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Environment

  • Fracking has one bird fan

    Fracking is controversial but likely to have at least one real fan − the black-chinned hummingbird. The noise of machinery at gas extraction sites in the US appears to benefit the nectar-loving birds, boosting their nesting capacity and the rate...

  • Hidden costs of transport

    Hidden costs of transport

    Accidents, congestion and wear and tear on roads are all impacts of traffic. More worrying from a long-term health point of view are the environmental impacts of traffic which can affect us in negative ways. Sounds and smells of traffic are top of...

  • Clogged by plastic

    Clogged by plastic

    The world’s oceans are clogged with plastic debris, but how much of it finds its way into the seas annually? Enough to place the equivalent of five grocery bags full of plastic trash on every 30cm of every nation’s coastline around the...

  • Along came a green spider

    Along came a green spider

    The green spider is an indigenous member of the huntsman spider family, which got its name because of its fast active hunting habits. It is characterised by its bright green colour which perfectly camouflages it in the green vegetation where it...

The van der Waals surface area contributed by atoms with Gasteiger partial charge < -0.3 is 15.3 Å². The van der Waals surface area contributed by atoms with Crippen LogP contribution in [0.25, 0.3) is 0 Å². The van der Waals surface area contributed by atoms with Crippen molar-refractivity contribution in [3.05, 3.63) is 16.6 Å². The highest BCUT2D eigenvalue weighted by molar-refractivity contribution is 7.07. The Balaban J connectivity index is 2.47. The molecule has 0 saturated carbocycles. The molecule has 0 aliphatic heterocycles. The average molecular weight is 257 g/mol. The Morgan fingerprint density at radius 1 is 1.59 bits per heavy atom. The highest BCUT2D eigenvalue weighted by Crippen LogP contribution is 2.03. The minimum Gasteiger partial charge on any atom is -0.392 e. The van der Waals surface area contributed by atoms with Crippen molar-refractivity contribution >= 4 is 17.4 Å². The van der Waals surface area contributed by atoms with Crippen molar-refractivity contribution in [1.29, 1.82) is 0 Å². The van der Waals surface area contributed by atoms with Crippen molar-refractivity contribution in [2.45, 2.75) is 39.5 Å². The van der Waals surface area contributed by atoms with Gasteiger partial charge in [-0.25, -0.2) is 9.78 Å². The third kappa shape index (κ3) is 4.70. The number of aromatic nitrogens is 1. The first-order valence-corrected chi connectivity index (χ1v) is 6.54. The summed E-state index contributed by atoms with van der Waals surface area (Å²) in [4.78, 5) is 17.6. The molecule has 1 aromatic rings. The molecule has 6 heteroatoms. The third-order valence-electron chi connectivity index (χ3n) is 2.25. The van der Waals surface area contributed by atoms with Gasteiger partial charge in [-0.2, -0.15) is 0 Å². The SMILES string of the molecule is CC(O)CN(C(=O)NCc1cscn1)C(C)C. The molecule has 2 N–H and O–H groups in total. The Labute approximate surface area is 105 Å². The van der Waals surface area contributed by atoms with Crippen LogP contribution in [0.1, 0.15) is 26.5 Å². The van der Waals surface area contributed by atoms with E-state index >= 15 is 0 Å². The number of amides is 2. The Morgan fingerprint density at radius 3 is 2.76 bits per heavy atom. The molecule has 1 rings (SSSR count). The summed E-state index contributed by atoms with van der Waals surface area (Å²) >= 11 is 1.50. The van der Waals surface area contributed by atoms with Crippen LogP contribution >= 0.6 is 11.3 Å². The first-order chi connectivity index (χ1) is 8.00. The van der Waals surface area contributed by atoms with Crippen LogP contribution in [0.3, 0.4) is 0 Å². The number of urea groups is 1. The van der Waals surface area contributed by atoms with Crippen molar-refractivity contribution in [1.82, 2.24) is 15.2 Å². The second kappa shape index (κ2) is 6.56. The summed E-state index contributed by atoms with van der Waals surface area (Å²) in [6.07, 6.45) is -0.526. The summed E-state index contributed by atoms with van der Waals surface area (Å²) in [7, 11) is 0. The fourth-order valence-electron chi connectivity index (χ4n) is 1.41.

• ‘Few firms tackling deforestation’

    ‘Few firms tackling deforestation’

    Just a handful of companies are taking the steps needed to halt the destruction of the world’s tropical forests, a new global ranking system has found. The analysis by the Global Canopy Programme assessed 500 companies, governments and investors...

  • Stressed bees ‘behind decline’

    Stressed young bees that are forced to grow up too fast could largely account for disastrous declines in populations of the insects around the world, research suggests. Bees usually begin foraging at two to three weeks old but when older workers...

  • Amazon fear over mussels

    Amazon fear over mussels

    The world’s mightiest waterway, the Amazon River, could be under threat from the most diminutive of foes − a tiny mussel invading from China. Since hitching its way to South America in the early 1990s, the golden mussel has claimed new territory...

  • UK plant named after Attenborough

    UK plant named after Attenborough

    A new wild flower has become the first living species in the UK to be named after naturalist and TV presenter Sir David Attenborough. The Attenborough’s hawkweed (Hieracium attenboroughianum) was found a decade ago in the Brecon Beacons in south...

  • Patient abusers rewarded

    Patient abusers rewarded

    The mass sanctioning scheme drawn up by the Malta Environment and Planning Authority understandably caused considerable angst the moment it bobbed up on the radar. In a country where flouting planning policies is intrinsic to the local ethos, many...

  • International conference on geo-risks in the Mediterranean

    International conference on geo-risks in the Mediterranean

    An international scientific con­ference about geological risks in the Mediterranean will be held in Malta on July 20 and 21. The meeting will bring to­gether experts and researchers in various fields, such as geo­logy, seis­mology, geo-ha­zards,...

  • Quake Watch